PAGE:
“It was so sweet,” said Theresa Grant, director of health services for the Denton school district. “Out of the goodness of his heart, he gave the kid wheels.”

Neu said his greatest joy as a pharmacist has been to serve his customers, whom he calls his extended family.

“I have four generations of customers,” he said. “I guess I was doing something right.”

Neu also participated in many local groups over the past 52 years. Upon his arrival in Denton in 1959, Neu joined the Denton Lions Club. He served as president in 1966 and was named Lion of the Year in 1966. He also took part in the Denton Sports Association and was a charter member of the Elks Lodge.

Neu’s commitment to the well-being of Denton residents extended to public service, as well. He served as a Denton city councilman from 1969-1975 and served as mayor from 1972-1975. According to Record-Chronicle archives, in 1971 the 31-year-old Neu was the youngest councilman ever elected.

In 1974, he became president of the Texas Municipal League after a four-year stint on the board. In 1978, he joined the board of directors of the Denton Chamber of Commerce with Jim Boso, Bernie Kay Brown, Tom Fouts and others.

Chuck Carpenter, current president of the Denton chamber, said Neu’s vision helped make the chamber instrumental in regional economics.

“My observation is he has certainly been a part of the chamber’s success,” Carpenter said. “There are footprints that have Bill Neu on them. ... He is unpretentious. He is rock solid. We are fortunate to have him.”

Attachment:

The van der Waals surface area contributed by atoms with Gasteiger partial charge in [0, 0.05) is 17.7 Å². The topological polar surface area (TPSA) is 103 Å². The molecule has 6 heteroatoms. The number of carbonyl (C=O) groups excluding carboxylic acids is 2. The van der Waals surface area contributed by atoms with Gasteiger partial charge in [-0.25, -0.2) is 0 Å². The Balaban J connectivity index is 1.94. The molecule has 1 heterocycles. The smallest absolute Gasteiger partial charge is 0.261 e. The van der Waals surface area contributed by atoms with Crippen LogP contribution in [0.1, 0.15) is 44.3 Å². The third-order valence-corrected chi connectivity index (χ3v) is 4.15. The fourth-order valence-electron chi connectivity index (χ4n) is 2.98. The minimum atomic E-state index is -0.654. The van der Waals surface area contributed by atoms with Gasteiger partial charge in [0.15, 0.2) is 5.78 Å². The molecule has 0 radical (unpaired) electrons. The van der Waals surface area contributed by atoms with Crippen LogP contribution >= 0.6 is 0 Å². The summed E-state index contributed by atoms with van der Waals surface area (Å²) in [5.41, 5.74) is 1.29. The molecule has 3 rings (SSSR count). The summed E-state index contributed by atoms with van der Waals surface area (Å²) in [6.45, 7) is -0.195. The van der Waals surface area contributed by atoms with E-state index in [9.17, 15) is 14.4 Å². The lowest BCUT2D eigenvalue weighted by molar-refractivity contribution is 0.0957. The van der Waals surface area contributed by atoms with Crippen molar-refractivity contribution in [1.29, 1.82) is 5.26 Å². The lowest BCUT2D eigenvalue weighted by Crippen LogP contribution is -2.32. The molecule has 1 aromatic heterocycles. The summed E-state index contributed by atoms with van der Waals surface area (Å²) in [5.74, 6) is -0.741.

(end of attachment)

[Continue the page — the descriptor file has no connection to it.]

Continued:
Neu describes those years as the most enjoyable time of his life.

Neu and his wife, Betty, are also longtime members of First United Methodist Church of Denton and the Denton Lions Club.

The couple, who celebrated their 50th wedding anniversary in 2006, have three sons — Bobby, Tim and Gary.

New ownership and a new beginning
In nine days, Neu will lock the doors of his pharmacy for the last time.

And on Aug. 8, three days later, Bill Neu Pharmacy will become part of the S&J Pharmacy chain of independent drug stores.

His customer records will also become part of S&J, Neu said.

S&J Pharmacy is co-owned by Sharon and Jarrod Link, who operate six stores in the Denton and Decatur area.

The Denton location, at 1612 Scripture St., is also co-owned by Sharon Link’s brother-in-law, Greg Burch, and his wife, Mary Ellen.

“It gives us the opportunity to get more customers, to pick up new people that have not been in our stores. It will give us a chance to show them what we can do for them,” Burch said of acquiring Neu’s pharmacy. “If they decide to stay with us, we look forward to the opportunity to serve them.”

He said Neu will continue to work as an S&J pharmacist at least three days a week until he is ready to walk away.

“I am not totally ready to quick working just yet,” Neu said.

With the transition in ownership, Neu said, many of his employees plan to retire. Several were already retired from full-time work and only working for him part time, he said, and they’re ready to move on.

“I am not putting anyone out of work who doesn’t want to be out of work,” he said.

As for his customers, Neu said he was happy to have served them for the past 50 years.  “I feel honored to have done that,” he said.  ~ ~